Air Methods Gets a Lift
Last Thanksgiving, an Air Methods Corp. (AIRM ) medical-rescue helicopter arrived at a horrific accident scene in Riley, Ore. A college student making a wrong turn in her car was broadsided by a Jeep and now was trapped in the wreckage with life-threatening injuries. A good samaritan who pulled over to help had been run over by a semi-truck--both his legs were crushed. Battling against time, a nurse and respiratory therapist from St. Charles Medical Center in Bend, Ore., strapped the injured into a Bell 222UT twin-engine copter, where they could administer blood and dress wounds while speeding toward the hospital 105 miles away. Thanks to the rapid response, the two eventually made full recoveries.
Air rescue has become a vital element of emergency hospital care, and Air Methods is emerging as the provider of choice. Founded in 1982 with a single helicopter, Air Methods now operates 56 helicopters and 13 airplanes serving hundreds of hospitals in 18 states. Since 1994, when CEO George W. Belsey, a company director and former hospital administrator, took over, the company has branched out beyond simple transportation. It also ties helicopters that are fully staffed with nurses and paramedics in to the community's emergency-response system. They serve hospital networks in large metropolitan areas.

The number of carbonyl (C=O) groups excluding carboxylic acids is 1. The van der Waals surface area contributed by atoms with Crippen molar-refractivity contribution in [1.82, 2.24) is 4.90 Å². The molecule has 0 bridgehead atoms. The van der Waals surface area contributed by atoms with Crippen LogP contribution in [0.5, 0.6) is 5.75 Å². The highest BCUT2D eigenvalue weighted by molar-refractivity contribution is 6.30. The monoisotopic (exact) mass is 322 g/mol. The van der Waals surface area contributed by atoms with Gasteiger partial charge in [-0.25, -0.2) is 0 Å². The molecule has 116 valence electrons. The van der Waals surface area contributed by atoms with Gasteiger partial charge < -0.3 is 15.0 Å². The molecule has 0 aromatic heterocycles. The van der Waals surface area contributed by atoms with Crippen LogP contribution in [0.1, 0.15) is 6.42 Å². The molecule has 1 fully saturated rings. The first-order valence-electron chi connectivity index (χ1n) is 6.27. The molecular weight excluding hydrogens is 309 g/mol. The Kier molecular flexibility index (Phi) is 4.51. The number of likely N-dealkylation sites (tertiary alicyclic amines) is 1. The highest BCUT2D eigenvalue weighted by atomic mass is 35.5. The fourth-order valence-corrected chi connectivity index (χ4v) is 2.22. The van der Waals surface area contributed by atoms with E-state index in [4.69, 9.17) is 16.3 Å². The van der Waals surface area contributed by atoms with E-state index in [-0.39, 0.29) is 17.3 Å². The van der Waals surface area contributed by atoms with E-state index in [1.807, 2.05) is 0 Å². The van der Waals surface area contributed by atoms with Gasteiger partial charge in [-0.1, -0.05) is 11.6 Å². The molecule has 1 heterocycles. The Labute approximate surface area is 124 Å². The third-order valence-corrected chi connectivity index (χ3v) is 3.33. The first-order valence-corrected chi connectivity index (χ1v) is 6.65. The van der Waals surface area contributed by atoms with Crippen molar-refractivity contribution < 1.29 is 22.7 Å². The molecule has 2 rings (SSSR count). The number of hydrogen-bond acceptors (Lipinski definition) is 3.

The company's products unit makes kits that transform aircraft into flying hospitals. Its biggest customer is the U.S. Army. Now Air Methods, No. 57 on the Hot Growth list, is flying high: Revenues have jumped an average of 25% annually over the past three years, to $98.4 million, and profits have grown by an average 169%, to $7.7 million.
Air Methods owes much of its growth to a smart expansion strategy. Belsey, 62, figured he could save money by buying competitors, tying them together into regional services, and serving entire communities of hospitals with air transport staffed with paramedics and nurses. In 1997, he began with the acquisition of Mercy Air, a medical-transport company serving Southern California. Then Air Methods bought small helicopter operators in Las Vegas and St. Louis and opened a handful of air bases in the region. That allowed the company to serve hospitals throughout those areas without buying a lot more helicopters. "They're gaining a lot of leverage on their fixed costs, and that benefits the bottom line," says John Richardson, vice-president at Munder Capital, which owns 400,000 Air Methods shares. Air Methods says it will close another acquisition this year.
More growth could come from the products division, especially in light of September 11. After landing the contract with the U.S. Army in 1996, Air Methods developed a system that can transform a cargo helicopter into an airborne ambulance in two minutes. Lights, oxygen, medical supplies, and stretchers are built in. "It's like a small intensive-care unit," says Belsey. The Army contract could generate $200 million over the next 20 years, analysts estimate.
Still, Air Methods faces plenty of risks. Unscheduled aircraft repairs can bump costs unexpectedly, and brutal weather can ground pilots for days at a time. Such unpredictability has kept investors at arm's length--Air Methods stock has hovered around $4 a share for much of the past two years. But Wall Street has finally taken notice of the company's growth, pushing shares up to $10.50 this year and providing the company with currency to pursue more acquisitions. For now, at least, Air Methods has found an updraft.
By Arlene Weintraub in Los Angeles